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AUKUS, the Australian Labor Party, and Growing Dissent

It was a sight to behold and took the wind out of the bellicose sails of the AUKUS cheer squad. Here, at the National Press Club in the Australian capital, was a Labor luminary, former Prime Minister of Australia and statesman, keen to weigh in with characteristic sharpness and dripping venom. Paul Keating’s target: the militaristic lunacy that has characterised Australia’s participation in the US-led security pact that promises hellish returns and pangs of insecurity.

In his March 15 address to a Canberra press gallery bewitched by the magic of nuclear-propelled submarines and the China bogeyman, Keating was unsparing about those “seriously unwise ministers in government” – notably Foreign Minister Penny Wong and Defence Minister Richard Marles, unimpressed by their foolish, uncritical embrace of the US war machine. “The Albanese Government’s complicity in joining with Britain and the United States in a tripartite build of a nuclear submarine for Australia under the AUKUS arrangements represents the worst international decision by an Australian Labor government since the former Labor leader, Billy Hughes, sought to introduce conscription to augment Australian forces in World War One.”

In terms of history, this was chilling to Keating. The AUKUS security pact represented a longing gaze back at the Mother Country, Britain, “shunning security in Asia for security in and within the Anglosphere.” It also meant a locking alliance with the United States for the next half-century as a subordinate in a containment strategy of Beijing. This was a bi-partisan approach to foreign policy that saw the US dominating East Asia as “the primary strategic power” rather than a balancing one.

For Keating, the impetus for such madness came from a defence establishment that dazzled the previous Prime Minister, Scott Morrison. That effort, he argues, was spearheaded by the likes of the US-funded Australian Strategic Policy Institute and Andrew Shearer of the Office of National Intelligence. They even, he argues, managed to convince PM Albanese, Marles and Wong to abandon the 20-month review period on the scope of what they were seeking.

The steamrolling Keating was also unsparing in attacking a number of journalists for their ditzy, adolescent belligerence. The sword, once produced, was never sheathed. Peter Hartcher, most notably, received a generous pasting as a war infatuated lunatic whose anti-China campaign at the Fairfax presses had been allowed for years.

In terms of the submarines themselves, Keating also expressed the view that the Royal Australian Navy would be far better off acquiring between 40 to 50 of the Collins Class submarines to police the coastline rather than having nuclear powered submarines lying in wait off the Chinese shoreline.

As we all should know, submarine policy is where imagination goes to expire, often in frightful, costly ways. For all Keating’s admiration for the Collins Class, it was a nightmarish project marred by fiascos, poor planning and organisational dysfunction within the defence establishment. At stages, two-thirds of the Australian fleet of six submarines was unable to operate at full capacity. The lesson here is that submarines and the Australian naval complex simply do not mix.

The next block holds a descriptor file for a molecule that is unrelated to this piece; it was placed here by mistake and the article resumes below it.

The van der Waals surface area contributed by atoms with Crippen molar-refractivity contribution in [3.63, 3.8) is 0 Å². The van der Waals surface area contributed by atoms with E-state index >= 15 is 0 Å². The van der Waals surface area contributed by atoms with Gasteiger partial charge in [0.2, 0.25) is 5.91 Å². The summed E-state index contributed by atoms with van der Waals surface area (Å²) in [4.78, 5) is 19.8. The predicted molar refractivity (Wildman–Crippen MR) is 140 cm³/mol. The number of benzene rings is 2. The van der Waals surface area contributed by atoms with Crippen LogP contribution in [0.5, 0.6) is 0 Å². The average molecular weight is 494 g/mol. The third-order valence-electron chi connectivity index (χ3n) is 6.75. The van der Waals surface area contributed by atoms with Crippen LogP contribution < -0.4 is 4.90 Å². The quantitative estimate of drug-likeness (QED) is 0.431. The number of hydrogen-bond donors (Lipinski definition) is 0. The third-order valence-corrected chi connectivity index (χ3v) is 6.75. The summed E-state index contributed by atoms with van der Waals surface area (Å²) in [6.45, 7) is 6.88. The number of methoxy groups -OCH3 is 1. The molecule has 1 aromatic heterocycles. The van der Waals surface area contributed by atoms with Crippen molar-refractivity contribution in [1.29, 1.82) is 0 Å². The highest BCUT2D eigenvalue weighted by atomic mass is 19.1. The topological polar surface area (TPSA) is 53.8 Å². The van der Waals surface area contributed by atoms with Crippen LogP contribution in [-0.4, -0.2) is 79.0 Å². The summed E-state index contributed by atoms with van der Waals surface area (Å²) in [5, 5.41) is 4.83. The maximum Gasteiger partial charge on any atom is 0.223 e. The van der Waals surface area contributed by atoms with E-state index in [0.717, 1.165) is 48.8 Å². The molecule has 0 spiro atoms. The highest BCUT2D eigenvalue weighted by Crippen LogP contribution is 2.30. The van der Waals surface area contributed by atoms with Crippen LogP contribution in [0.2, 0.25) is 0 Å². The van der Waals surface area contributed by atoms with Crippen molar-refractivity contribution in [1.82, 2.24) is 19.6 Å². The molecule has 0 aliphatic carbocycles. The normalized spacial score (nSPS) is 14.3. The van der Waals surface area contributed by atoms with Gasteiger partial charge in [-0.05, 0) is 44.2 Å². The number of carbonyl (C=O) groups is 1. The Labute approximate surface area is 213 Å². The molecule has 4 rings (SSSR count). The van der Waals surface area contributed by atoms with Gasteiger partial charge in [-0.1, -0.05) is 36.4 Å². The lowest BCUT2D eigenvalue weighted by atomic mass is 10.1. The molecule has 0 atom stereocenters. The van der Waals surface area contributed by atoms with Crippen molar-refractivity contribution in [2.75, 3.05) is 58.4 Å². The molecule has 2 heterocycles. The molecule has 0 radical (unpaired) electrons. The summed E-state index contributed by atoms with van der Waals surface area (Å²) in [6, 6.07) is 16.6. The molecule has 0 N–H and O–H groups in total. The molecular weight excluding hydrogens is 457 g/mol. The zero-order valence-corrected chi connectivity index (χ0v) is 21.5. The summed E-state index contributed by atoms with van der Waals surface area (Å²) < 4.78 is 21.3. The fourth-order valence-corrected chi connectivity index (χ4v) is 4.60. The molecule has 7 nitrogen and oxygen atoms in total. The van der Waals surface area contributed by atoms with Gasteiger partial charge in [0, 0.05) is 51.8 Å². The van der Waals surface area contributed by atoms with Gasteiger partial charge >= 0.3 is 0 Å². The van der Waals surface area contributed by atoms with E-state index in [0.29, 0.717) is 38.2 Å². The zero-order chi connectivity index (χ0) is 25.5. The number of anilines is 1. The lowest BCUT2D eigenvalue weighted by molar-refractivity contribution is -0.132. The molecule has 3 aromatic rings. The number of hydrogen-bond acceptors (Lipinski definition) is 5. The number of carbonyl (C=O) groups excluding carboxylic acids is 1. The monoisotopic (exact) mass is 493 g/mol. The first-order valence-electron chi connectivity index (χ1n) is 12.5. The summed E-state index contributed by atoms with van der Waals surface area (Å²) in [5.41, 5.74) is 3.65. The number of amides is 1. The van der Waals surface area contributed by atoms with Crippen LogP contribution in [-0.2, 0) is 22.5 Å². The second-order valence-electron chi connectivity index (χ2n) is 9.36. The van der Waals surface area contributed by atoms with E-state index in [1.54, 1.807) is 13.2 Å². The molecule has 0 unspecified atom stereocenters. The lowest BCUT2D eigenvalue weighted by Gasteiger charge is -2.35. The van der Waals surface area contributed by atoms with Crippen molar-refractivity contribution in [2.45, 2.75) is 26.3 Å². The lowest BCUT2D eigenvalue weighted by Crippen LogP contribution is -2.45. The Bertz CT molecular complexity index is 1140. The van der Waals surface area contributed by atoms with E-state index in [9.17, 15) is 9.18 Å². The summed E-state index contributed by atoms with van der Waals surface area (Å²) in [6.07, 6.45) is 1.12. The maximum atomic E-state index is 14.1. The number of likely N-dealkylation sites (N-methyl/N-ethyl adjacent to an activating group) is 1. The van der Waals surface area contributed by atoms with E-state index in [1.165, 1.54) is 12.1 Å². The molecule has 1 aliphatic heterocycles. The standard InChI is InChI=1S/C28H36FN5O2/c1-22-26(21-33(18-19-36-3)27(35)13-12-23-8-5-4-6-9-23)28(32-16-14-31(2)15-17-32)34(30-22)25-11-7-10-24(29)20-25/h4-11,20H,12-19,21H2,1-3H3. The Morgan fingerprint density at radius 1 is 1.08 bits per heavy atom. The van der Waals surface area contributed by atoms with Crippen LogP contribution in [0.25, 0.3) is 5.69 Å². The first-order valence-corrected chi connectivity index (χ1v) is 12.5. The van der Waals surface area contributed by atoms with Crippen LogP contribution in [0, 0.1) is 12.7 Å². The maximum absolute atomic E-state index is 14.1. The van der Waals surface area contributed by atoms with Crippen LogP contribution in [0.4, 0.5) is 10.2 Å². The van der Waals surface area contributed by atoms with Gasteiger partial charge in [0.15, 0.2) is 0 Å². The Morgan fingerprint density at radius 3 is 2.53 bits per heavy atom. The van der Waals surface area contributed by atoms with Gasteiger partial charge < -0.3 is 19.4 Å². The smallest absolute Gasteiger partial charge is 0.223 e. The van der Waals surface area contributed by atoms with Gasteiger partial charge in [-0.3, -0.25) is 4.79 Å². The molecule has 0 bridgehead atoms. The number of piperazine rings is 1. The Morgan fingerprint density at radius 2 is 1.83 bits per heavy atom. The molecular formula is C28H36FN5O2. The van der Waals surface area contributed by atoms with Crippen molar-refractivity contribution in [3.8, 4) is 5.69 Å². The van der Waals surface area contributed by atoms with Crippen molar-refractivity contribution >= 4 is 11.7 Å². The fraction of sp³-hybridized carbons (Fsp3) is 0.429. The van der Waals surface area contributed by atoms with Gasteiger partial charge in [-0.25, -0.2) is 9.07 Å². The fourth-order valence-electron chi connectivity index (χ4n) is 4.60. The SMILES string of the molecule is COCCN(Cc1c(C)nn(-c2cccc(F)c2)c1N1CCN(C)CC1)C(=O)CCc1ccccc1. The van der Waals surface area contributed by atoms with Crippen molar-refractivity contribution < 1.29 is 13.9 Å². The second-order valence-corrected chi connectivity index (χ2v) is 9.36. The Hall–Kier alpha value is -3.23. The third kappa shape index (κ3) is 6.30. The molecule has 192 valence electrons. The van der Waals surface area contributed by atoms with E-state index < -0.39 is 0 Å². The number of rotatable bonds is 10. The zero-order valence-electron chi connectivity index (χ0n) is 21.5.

The reaction from the Establishment was one of predictable dismissal, denial and distortion, typical of what Gore Vidal would have called deranged machismo. Instead of being critical of the powers that are, they have turned their guns and wallets on spectres, ghosts and devilish images. The tragedy looms, and it will be, like many tragedies, the result of colossal, unforgivable stupidity.

At the very least, the intervention by Keating, notably in the Labor Party, has not gone unnoticed. Within the Labor caucus, tremors of dissatisfaction are being recorded, breaches growing. West Australian Labor backbencher Josh Wilson defied his own party’s dictates by telling colleagues in the House of Representatives how he was “not yet convinced that we can adequately deal with the non-proliferation risks involved in what is a novel arrangement, by which a non-nuclear weapons state under the NPT (Non-proliferation of Nuclear Weapons Treaty) comes to acquire weapons-grade material.”

Wilson’s views are not outlandish to the man. He is keen to challenge the notion of unaccountable executive war powers, a problem that looms large in the Westminster system. “To assume that such decision-making is already perfect, immutable, and beyond scrutiny,” he wrote in December last year, “puts Australia at risk of making the most dangerous judgments without the best institutional framework for doing so.”

A gaggle of former senior Labor ministers have also emerged, even if they initially proved sluggish. Peter Garrett, former environment minister and front man of Midnight Oil, while proving a bit squeamish about Keating’s invective, found himself in general agreement. “The deal stinks with massive cost, loss of independence, weaking nuke safeguards & more.”